March 3, 2024

Freedom to live



Today’s Events in Historical Perspective

America’s Longest-Running Column, Founded 1932

Freedom to live

By Douglas Cohn and Eleanor Clift

WASHINGTON – With the terrorist attacks in Paris as the latest manifestation of our new world disorder, it is time for governments to acknowledge their primary duty: public safety. History has repeatedly shown that people will choose safety over rights and liberty every time, whether it is safety from foreign powers or domestic assailants, yet it is not a choice we should be forced to make. Other means are at hand.

The new reality is that weapons and explosives are ubiquitous; police and soldiers are not. And, no, we do not want soldiers patrolling our streets, but they certainly can patrol the borders and entry points, such as ports and airports.

What we need most of all are police – trained police. We need them on foot. We need them in schools and places of public gatherings. We need them visible. We need them in mutual supporting distance. And if this means allocating budgets to triple or quadruple the number of police, so be it, because nothing in government budgets is more important.

Interestingly, a substantial police presence would undoubtedly increase government revenue because it would make neighborhoods safe for commerce. How many neighborhoods in America are no-go places, those areas that are unsafe in daylight and battlegrounds at night? But millions of people live in such neighborhoods. Their children grow up in them, learning the ways of street, the creed of criminals. Their childhoods are stolen as are too many of their lives.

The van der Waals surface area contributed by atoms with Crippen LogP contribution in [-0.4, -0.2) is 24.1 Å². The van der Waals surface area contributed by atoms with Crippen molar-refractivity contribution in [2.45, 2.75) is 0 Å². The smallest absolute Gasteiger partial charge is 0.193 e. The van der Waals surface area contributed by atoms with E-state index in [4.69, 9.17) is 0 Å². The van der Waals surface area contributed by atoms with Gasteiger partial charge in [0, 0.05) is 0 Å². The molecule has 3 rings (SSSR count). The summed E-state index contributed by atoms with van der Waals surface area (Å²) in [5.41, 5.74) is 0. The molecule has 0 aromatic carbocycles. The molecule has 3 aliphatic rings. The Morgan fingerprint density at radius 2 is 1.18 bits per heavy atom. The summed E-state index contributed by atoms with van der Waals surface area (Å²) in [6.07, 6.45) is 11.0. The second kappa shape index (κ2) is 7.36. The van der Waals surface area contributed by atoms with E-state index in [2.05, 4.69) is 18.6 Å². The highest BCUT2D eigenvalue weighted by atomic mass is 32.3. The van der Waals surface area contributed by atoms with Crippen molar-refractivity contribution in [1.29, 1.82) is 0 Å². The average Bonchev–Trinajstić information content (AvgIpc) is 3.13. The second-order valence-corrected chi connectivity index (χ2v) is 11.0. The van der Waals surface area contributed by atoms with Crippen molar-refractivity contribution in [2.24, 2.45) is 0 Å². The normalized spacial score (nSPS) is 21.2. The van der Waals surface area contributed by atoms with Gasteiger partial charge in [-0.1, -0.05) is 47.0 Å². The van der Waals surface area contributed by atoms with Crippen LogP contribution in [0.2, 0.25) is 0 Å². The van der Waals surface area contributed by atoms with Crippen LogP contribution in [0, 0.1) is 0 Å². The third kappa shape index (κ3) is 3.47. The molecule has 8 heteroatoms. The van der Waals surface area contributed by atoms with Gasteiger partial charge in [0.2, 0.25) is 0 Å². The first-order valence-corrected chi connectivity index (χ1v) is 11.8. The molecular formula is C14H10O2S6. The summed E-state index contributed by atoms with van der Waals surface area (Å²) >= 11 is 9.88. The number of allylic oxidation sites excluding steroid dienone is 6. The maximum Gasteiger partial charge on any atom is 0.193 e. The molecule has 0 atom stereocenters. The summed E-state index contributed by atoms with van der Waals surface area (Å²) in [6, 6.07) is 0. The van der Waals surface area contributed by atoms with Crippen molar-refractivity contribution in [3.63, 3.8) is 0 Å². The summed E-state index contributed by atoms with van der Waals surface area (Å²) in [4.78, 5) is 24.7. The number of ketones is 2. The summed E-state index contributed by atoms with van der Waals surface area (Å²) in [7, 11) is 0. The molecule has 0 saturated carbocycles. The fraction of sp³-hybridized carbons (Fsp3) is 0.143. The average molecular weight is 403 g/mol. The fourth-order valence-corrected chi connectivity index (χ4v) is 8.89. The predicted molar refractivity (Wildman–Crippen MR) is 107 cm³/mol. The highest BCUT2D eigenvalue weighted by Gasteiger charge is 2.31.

Still, we seem to concentrate on the wrong things. What is the cause of crime? How is religious zealotry changing the landscape of safety? How do we identify those most likely to commit the horrendous outrages that shock us over and over, in schools and elsewhere? The fact is there will always be homicidal fanatics, religious zealots, advocates of odd causes, and ordinary malcontents, and of course they should be identified if possible. Meanwhile, who is protecting us from the ones not identified?

Each time another one of these gross events occurs, whether at Sandy Hook or Paris, we express outrage and lament and move on, which is tantamount to acceptance, as if we are members of a herd, who know some of us will always be picked off by predators. But we are not such. We are human beings capable of protecting one another, and are simply failing to do it.

It is time to step up and acknowledge the real problem: money. We are not spending enough to provide ourselves with that most basic right of all: freedom to live.

Twitter @WMerryGoRound

© 2015 U.S. News Syndicate, Inc.

Distributed by U.S. News Syndicate, Inc.


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